Don: We do , we bring   them back in one week and  if there is any residual derma bond  left on there we would  go ahead an d clean that up . We will deapethlize just the outside of that pocket. That portion doesn’t use anaesthesia   by the way to do that. It’s very comfortable for anybody .We don’t have to sue topical on there. We do not put derma bon on that next time unless it’s in the case of   a smoker that we might but derma bond on it. One more week of we get somebody that smokes.


Lorne: When you are deign that RST procedure in your option is that amusing any kind of etching into the trot surface.


Don: No, not at the settings that you are using. Another thing with ought getting too technical, the angle of the laser. If we were using a regular 400, 5000, 600 micron tip  , regular tip and wife we were  directly perpendicular  to the roots surface then i would be very  much concerned  about that but because we are going g won into the pocket  parallel  and values we are using radio fire  tips  and we are using the appropriate e  setting s , meaning the wattage  and the pulses per second and air and water because  we are using all of the correct setting as recommended then know that’s not a concern


Lorne: Final question. I guesses this is partly for Don, partly for Matt as well. For someone that really just neat to get  more information about laser  is there a good website that they should go to or any video out there, what would either of you recommend for eosin  who is just  thinking about  it and really wants to get a little bit more information  online .


Matt: Certainly there are a number of different ways that we would love to help you with him education process. Again I know Don has it on the screen. We would love to come out certainly to youth office and present some different applications and list all the benefits to you and your staff, come in and do a presentation for you ring your lunch.  We have seminars throughout the United States, North America koi that matter.


Lorne: re these hands on course matt?


Matt: Some  of them are hands on and then some  of them are certainly  just  luncheon presentations  but you  can  go to again the Henry Schein website  and find one  or the  Boa Lays website near  you , a location that’s convenient  and words for tour schedule  and again we would  be more than happy too come into the office ad do an in office demo is that is something that  you also need to get information .


Dan: Ladies and gentlemen what is old really recommend to you is to let one of the reps come in and bring a unit in and work with it right there in your office. I think that’s a great way for you to learn. You will get a lot of experience just by having it in your own office and they are happy to do that. There are some wonderful courses, they are designed dos that once you purchase the laser you can come there and take those ads you basic learning but you can also go to those and sit in on them as a learning experience   before you purchase the laser. If you like that so that  you can sort of kick the tires and cleome more  familiar with the  overall technique I  would invite you to go to one of those courses and participate in it .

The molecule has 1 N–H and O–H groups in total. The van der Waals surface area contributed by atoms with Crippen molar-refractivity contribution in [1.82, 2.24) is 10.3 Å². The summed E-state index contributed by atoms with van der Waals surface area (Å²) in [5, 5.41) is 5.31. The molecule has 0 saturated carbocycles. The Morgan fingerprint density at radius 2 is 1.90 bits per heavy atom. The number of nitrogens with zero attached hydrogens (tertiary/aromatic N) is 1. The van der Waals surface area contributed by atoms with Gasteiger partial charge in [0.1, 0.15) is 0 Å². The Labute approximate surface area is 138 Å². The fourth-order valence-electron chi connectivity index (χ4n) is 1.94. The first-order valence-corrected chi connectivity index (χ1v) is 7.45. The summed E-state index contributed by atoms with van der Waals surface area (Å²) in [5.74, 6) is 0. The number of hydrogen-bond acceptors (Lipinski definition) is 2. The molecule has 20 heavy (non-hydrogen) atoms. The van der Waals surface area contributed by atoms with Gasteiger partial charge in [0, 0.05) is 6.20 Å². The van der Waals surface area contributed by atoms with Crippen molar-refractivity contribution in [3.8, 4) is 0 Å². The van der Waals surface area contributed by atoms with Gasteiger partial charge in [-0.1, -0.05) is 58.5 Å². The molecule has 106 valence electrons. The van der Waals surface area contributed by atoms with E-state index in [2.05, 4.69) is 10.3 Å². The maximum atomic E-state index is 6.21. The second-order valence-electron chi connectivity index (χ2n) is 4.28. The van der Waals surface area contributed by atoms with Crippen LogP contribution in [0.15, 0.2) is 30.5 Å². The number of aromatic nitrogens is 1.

Lorne: On more question for you Don, clinical question. If a patient is taking any type of Vida dilators do you see the advantage of using the other lasers such as it relates to equalisation time.


Don: There rely isn’t any concrete indication to use in the laser.  That the wonderful things about it, even during pregnancy. Bleeding is not a big problem or us so it is a huge advantage for us being able to do that I recently was in a situation where we did seem crown lengthening on a patient that was 6   month pregnant and owned some blood thinners and did a little own lengthening and even at that time it was just not a problem.  Good question.


Lorne: I want to thank bout of you. Don that was an excellent orientation, very informative, we   had a lot goof great k questions here. Matt tanks for being on the call as well. Soon you call all see the phone number bad the website. If you want to get more information, get any office demo, I would highly recommend it. Thanks very much Dr Schein and Boa Lays for helping us with it. Any of you who have ever done a lecture or a webinar know that these things are not easy to put together and it made my life much easier, especially Don it makes my life so much easier when I can just sit here and listen to an expert rather than me having to ring through all these kind of stuff here. Thank again Don. Many of you keno I do these webinars on a regular basis .Thesis is certainly not the last webinar that we are going to do on lasers. When you find out you should have a chance to let us know if you need a little bit more information, some comments. Some of you  would like some more advanced courses, just in soft tissue lasers we can customize anyway you want  but certainly every 3-4  months  I think  I would like to do another laser  webinar.


As I said it will be available   on my website. We will let you know about any locations for them. Thank you everyone for being on the call and we will see you’re shortly for the next webinars